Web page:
5. In the absence of any specific demand by the General Assembly, except to levy UN political missions in Afghanistan and Libya financed by the condemned accounting method called Overseas Contingency Operations (OCO), the idea to redress patchy unlawful declines in supply in recent years, 2.5% annual growth from the highest year since 2015 is rejected, in favor of 2.5% growth, 2.4% growth in all programs, from this Secretary's FY17, with the remaining funds, $47.2 million in either scenario, going to UNESCO + 2.5% annual growth. The Secretary is particularly firm regarding the abolition of only the International Bureau for the Publication of Customs Tariffs from $143,000 FY 16 to $0 FY 17, zero in both scenarios. In the Case concerning rights of nationals of the United States of America in Morocco, Judgment of August 27th, 1952 : I.C.J. Reports 1952, p. 176, the Court held that the import controls were discriminatory. The Court ruled 6 to 5 against US exemption from taxes, and 6 to 5 on wholesale price taxation at the customs house for which US nationals were due a refund. The guiding principles were economic liberty without any inequality and equality of treatment in commercial matters. The Treaty between the United States and Morocco of September 1836, Article 24, "declared that whatever indulgence, in trade or otherwise, shall be granted to any of the Christian Powers, the citizens of the United States shall be equally entitled to them". To freely negotiate with the current Secretaries of State and Treasury regarding a 'voluntary UN Contribution 1-2% of income suggested donation' and 2.5% annual agency spending growth, there is a rebuttable presumption that it seems fair to allow the oil exporter to prohibit financing for his terrorist, the International Bureau for the Publication of Customs Tariffs, and be permitted to continue to evade the 6% gas, oil, coal and electricity export tax, whereas the hydrocarbon heating pumps have been converted to cooling pumps for hurricane defense, that should be turned off when not in use. After complying with the cooling of the Hudson Bay, by turning off all hydrocarbon heating pumps in North American waters, Trans-Canada can find relief on the basis of pedestrian trail construction for pipelines construction obstructed by terrorism related to pipeline criminal penalties under 49USC§60123. There are thus three liberal scenarios for FY 18 Contributions to the UN and Affiliated Agencies, that are calculated by volunteer and submitted to be voted on by International Court of Justice under Art. 36 (2, 4) of the Statute of the Court – (1) 69% cut homework attempt to evade or defeat tax under 26USC§7201 for which the UN may estimate arrears, even UNDP encrypted Apple computer and wifi accounting costs under the Charter, (2) just 2.5% growth or (3) peacefully structured settlement. Just growth offers voters the option to reduce total federal and State Department spending, and consequentially proposed ODA, by the $6 billion prohibition of terrorism finance under 18USC§2339C. In the third scenario this legal tender would be initially distributed to the UN by forfeiture of the $6 billion + 2.5% annuity to a UN trust fund for cash social security benefits for the world's poorest people or UN Assembly resolution justifying the withdrawal of said Sustainable Development Goals for 2030.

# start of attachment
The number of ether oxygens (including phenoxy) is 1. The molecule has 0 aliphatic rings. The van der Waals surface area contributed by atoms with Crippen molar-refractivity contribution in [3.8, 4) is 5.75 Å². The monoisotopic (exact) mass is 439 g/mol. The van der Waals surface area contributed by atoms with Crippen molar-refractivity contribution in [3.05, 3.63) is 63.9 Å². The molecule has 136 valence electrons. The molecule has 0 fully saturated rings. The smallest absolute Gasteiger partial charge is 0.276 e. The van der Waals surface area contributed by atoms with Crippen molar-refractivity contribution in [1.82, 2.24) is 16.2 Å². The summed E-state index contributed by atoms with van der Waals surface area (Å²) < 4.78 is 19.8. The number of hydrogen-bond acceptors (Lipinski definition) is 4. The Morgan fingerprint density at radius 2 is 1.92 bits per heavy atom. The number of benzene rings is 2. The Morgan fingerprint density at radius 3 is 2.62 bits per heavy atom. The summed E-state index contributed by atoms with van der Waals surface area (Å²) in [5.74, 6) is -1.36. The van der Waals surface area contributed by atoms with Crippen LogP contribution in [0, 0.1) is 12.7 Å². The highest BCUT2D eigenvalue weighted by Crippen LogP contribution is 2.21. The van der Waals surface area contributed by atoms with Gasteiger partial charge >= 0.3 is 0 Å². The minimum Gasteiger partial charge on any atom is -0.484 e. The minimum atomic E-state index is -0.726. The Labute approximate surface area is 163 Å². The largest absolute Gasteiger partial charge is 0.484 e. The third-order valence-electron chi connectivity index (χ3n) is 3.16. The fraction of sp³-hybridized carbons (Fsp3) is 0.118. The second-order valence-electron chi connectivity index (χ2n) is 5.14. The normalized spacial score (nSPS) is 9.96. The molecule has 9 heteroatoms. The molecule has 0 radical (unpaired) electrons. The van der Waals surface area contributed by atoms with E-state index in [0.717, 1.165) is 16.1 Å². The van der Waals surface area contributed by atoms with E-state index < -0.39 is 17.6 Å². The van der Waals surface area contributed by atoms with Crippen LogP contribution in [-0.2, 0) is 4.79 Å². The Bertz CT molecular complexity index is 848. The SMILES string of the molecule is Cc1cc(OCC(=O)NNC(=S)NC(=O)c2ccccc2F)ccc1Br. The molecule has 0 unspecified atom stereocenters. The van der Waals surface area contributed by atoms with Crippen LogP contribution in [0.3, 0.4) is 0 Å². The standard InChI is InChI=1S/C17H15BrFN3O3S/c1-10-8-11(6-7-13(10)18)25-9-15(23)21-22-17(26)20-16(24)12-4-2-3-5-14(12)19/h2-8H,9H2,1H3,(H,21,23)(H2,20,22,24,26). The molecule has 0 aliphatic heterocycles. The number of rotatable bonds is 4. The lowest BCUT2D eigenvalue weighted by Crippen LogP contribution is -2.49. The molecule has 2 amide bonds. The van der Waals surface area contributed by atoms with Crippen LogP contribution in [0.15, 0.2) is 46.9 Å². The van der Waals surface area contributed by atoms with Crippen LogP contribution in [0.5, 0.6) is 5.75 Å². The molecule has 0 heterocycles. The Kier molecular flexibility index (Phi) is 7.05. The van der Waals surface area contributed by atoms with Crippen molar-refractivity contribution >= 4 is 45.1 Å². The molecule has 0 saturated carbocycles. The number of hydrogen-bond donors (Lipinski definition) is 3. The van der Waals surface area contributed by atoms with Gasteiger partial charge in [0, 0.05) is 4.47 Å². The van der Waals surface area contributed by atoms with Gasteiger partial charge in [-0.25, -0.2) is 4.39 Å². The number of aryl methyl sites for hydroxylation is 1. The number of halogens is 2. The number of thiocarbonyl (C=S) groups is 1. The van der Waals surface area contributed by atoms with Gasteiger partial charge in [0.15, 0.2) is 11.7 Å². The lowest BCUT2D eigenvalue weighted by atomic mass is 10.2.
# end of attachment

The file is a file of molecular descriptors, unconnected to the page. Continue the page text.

State Congressional Budget Authority, Outlays and Subtotals FY 15 - FY 18

(millions)

 

State Department and Foreign Assistance Spending

FY15

FY16

FY 16

FY17

FY 17

FY18

FY 18 2.5%

State Programs

7,963

8,250

11,395

8,685

9,292

8,275

8,852

Embassy Security, Construction and Maintenance

2,324

2,222

2,222

2,357

2,873

1,142

2,468

Other Administration of Foreign Affairs

840

807

820

860

809

499.6

830.9

International Organizations

3,559

3,906

3,907

3,839

3,903

2,193

9,983

Related Programs

170.5

206.3

205.9

207

206

105.7

181.6

Foreign Service Retirement and Disability Fund

(158.9)

(158.9)

(158.9)

(158.9)

0

(158.9)

(158.9)

International Commissions (Function 300)

123

123

122.7

121

122.5

119

127.4

Broadcasting Board of Governors

744

750

750

773

748

685

792

US Institute of Peace

35

35

35.3

38

35.2

19

36

US Agency for International Development

1,401

1,517

1,527

1,672

1,547

1,412

1,545

Bilateral Economic Assistance

21,111

22,737

23,076

23,833

24,861

16,774

23,272

Development Credit Authority – Subsidy (DCA)

(40)

(40)

(40)

(60)

(40)

(60)

(40)

Independent Agencies

1,333

1,364

1,364

1,360

1,360

1,211

1,454

{Department of Treasury International Affairs Technical Assistance}

24.5

23.5

23.5

23.5

23.5

25.5

26.3

International Security Assistance

7,920

8,840

8,831

8,103

9,224

7,091

1,220

Multilateral Assistance

2,771

2,629

2,627

2,618

2,624

1,481

3,122

Export & Investment Assistance

(599)

(696)

(454)

(694)

(549)

(949)

(645)

U.S. Trade and Development Agency

60

60

60

80.7

59.8

12.1

63

Related International Affairs Accounts

87.4

91.2

91.8

95.3

91.6

90.4

97.7

Department of Agriculture

1,658

1,918